American Chemical Society
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Peeling Single-Stranded DNA from Graphite Surface to Determine Oligonucleotide Binding Energy by Force Spectroscopy

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journal contribution
posted on 2008-12-10, 00:00 authored by Suresh Manohar, Amber R. Mantz, Kevin E. Bancroft, Chung-Yuen Hui, Anand Jagota, Dmitri V. Vezenov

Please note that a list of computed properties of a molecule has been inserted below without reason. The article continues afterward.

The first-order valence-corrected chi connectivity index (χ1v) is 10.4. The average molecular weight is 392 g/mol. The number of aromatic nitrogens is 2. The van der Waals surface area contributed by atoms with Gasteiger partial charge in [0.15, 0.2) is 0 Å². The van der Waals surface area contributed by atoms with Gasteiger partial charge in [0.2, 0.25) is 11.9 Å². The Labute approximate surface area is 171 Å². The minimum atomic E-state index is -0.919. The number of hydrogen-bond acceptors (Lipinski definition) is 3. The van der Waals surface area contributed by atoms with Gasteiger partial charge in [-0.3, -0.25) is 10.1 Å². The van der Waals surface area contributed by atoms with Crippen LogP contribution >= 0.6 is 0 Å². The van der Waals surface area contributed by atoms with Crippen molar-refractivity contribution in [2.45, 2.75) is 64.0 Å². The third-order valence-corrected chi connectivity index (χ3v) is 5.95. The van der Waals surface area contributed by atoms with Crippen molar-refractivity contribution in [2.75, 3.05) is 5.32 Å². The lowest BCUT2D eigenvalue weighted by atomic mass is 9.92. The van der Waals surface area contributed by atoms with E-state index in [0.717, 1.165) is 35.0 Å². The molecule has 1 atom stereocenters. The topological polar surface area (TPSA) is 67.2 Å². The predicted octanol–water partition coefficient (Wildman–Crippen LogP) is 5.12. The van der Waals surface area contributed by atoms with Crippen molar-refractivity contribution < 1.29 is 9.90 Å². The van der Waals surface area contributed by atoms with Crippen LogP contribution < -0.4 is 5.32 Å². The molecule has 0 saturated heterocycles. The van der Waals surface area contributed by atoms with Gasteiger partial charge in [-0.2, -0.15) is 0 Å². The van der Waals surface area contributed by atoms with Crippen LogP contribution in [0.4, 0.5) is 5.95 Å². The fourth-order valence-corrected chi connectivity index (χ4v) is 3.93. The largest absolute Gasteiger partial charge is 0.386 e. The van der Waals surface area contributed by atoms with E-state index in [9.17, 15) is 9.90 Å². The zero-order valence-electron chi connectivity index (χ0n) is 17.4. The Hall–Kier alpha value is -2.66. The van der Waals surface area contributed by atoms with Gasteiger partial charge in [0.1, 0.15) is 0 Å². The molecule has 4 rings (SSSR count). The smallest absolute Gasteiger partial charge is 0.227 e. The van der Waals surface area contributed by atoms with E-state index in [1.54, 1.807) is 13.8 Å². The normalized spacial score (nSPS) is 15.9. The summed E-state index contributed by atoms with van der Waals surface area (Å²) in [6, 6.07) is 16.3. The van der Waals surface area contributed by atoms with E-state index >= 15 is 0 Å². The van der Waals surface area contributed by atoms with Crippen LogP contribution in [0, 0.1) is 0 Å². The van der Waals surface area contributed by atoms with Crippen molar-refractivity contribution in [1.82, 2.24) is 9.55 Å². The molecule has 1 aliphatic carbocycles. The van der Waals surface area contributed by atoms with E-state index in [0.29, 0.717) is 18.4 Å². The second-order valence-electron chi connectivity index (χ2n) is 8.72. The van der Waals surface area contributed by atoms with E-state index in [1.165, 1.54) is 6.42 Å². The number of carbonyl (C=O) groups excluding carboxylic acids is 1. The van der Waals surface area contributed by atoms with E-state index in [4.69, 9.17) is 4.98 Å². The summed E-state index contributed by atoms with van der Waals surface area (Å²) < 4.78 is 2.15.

We measured the force required to peel single-stranded DNA molecules from single-crystal graphite using chemical force microscopy. Force traces during retraction of a tip chemically modified with oligonucleotides displayed characteristic plateaus with abrupt force jumps, which we interpreted as a steady state peeling process punctuated by complete detachment of one or more molecules. We were able to differentiate between bases in pyrimidine homopolymers; peeling forces were 85.3 ± 4.7 pN for polythymine and 60.8 ± 5.5 pN for polycytosine, substantially independent of salt concentration and the rate of detachment. We developed a model for peeling a freely jointed chain from the graphite surface and estimated the average binding energy per monomer to be 11.5 ± 0.6 kBT and 8.3 ± 0.7 kBT in the cases of thymine and cytosine nucleotides, respectively. The equilibrium free-energy profile simulated using molecular dynamics had a potential well of 18.9 kBT for thymidine, showing that nonelectrostatic interactions dominate the binding. The discrepancy between the experiment and theory indicates that not all bases are adsorbed on the surface or that there is a population of conformations in which they adsorb. Force spectroscopy using oligonucleotides covalently linked to AFM tips provides a flexible and unambiguous means to quantify the strength of interactions between DNA and a number of substrates, potentially including nanomaterials such as carbon nanotubes.